In 2022, Kotara School broadened its approach to the program by engaging School Support Officers (SSOs) in QTR, strengthening the school’s culture of collaboration and teamwork to include all student facing staff. They also implemented weekly curriculum and programming meetings with all teachers and SLSOs, using the QT Model to guide discussions about improving lesson programs and delivery plans. This process allows collaboration to go beyond resource sharing, to interrogating and improving curriculum content and pedagogy.
Data from the school’s incident reporting system also showed negative classroom behaviour incidents reduced by 69.8%.
From the outset, Angus and Leigh understood that investing in time for teachers to collaborate with each other, observe their teaching and collectively analyse and refine their practice was integral to changing perceptions of teaching in special education settings. QTR represented a powerful mechanism for changing practice and made a significant positive difference to teaching quality, learning outcomes for students and the school’s culture. The change process has continued in 18 months since the project ended and is deeply embedded in the school’s strategic plan. It is this persistent and strategic approach that shifted perceptions, improved culture, set high expectations, engaged students in their learning, and as Leigh puts it: “made our teachers love teaching again”.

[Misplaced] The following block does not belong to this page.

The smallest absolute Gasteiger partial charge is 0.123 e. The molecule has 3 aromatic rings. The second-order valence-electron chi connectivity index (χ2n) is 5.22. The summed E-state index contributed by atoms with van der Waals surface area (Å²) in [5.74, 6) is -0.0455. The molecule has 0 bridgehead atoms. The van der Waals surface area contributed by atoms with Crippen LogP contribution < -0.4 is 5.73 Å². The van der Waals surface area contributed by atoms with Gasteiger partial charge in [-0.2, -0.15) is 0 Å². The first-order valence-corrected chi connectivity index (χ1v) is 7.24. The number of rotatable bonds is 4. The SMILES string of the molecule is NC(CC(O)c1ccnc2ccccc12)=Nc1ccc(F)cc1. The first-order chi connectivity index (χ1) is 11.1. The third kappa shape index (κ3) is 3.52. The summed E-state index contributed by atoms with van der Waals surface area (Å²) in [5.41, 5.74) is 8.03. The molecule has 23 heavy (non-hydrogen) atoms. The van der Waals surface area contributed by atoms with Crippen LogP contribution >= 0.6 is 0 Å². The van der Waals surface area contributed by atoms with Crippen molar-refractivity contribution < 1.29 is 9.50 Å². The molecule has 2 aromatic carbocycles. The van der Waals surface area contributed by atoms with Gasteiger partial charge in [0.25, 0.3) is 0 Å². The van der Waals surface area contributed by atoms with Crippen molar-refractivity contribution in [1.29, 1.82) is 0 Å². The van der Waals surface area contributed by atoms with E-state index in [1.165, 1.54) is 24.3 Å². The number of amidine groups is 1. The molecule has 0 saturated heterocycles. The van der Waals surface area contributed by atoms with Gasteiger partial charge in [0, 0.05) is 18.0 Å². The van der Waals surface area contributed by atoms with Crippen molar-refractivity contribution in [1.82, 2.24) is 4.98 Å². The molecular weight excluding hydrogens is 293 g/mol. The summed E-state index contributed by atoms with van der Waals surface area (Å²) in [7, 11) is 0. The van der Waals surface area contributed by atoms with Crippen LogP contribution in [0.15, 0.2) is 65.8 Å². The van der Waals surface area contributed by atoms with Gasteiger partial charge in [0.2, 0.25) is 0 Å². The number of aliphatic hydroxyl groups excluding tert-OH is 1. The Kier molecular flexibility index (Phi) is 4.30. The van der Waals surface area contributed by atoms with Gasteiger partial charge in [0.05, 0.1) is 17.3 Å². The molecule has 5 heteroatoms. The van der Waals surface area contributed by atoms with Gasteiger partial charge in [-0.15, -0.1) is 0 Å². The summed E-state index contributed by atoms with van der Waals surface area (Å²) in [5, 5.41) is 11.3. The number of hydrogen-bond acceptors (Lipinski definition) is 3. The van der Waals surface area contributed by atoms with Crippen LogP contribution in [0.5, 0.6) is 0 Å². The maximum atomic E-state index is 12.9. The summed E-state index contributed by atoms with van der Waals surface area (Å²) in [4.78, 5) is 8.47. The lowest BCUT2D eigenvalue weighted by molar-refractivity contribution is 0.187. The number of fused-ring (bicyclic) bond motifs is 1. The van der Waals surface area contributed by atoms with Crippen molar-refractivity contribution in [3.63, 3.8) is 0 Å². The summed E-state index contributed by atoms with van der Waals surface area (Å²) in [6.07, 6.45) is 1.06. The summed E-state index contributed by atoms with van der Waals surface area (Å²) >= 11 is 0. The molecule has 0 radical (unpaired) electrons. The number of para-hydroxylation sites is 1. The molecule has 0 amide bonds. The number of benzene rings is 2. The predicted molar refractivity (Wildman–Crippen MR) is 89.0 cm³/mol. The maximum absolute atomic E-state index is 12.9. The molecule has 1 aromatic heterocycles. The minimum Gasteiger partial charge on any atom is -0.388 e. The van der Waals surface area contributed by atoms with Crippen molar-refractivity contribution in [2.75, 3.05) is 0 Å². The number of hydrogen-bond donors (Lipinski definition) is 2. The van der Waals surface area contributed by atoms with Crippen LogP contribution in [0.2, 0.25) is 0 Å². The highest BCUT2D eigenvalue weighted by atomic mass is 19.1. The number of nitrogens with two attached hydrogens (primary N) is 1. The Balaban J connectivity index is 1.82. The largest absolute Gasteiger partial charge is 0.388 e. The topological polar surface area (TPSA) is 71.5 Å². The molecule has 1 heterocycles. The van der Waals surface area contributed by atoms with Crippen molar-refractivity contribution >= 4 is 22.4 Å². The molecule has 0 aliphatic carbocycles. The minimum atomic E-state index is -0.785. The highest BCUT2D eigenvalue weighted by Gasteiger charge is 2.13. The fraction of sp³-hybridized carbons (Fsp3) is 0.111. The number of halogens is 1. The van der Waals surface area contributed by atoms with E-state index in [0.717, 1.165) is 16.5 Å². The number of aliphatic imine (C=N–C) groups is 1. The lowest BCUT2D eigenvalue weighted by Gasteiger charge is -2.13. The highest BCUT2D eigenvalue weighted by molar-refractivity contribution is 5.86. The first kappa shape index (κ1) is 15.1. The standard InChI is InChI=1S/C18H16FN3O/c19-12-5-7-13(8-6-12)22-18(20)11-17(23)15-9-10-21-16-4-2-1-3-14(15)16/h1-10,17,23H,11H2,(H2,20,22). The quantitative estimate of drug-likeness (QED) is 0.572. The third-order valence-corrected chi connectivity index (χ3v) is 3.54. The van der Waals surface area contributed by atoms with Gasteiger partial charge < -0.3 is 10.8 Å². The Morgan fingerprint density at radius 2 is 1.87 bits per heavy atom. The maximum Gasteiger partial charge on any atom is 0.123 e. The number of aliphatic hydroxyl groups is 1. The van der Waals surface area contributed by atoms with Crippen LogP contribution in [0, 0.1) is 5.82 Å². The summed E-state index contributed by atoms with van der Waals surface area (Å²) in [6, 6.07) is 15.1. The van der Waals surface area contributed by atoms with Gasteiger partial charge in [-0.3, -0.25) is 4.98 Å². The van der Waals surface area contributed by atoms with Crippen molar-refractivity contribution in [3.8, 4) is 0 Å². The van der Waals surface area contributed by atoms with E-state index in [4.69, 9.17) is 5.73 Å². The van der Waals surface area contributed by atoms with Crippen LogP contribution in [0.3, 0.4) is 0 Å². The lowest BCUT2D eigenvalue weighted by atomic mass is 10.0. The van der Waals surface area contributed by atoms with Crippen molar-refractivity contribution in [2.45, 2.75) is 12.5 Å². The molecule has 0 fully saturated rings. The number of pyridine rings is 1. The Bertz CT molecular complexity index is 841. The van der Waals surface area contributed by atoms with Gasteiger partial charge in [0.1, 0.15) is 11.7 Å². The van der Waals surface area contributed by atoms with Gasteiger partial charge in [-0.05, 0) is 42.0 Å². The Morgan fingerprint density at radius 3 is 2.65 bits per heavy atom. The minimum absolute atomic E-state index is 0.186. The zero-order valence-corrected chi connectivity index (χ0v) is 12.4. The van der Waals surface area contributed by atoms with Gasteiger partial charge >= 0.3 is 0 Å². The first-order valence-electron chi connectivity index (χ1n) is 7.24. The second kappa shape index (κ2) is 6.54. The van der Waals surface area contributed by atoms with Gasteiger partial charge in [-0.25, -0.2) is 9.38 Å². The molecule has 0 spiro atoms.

Broadwater Public School, winners of Teacher Awards Special Contribution Award
In 2021 Broadwater Public School celebrated its 140th anniversary. It’s a small school – 51 students, a staff of three full-time teachers, including a teaching principal, two part-time teachers, two school administrators and two school support officers. But this small school has a big heart forming the focal point of a close-knit community.
In late February 2022, following unprecedented rain, the Richmond River inundated Broadwater, laying waste to homes and Broadwater Public School. The river rose so rapidly during the night that many students and their families were evacuated to higher ground in boats owned by locals.
Many of the Broadwater families relocated to emergency accommodation and short-term rentals in nearby Evans Head. The Broadwater staff and students were relocated to the library at Evans Head Public School. Initially they shared the library with staff and students from two other local small schools in similar situations, before a ‘permanent temporary’ arrangement could be made.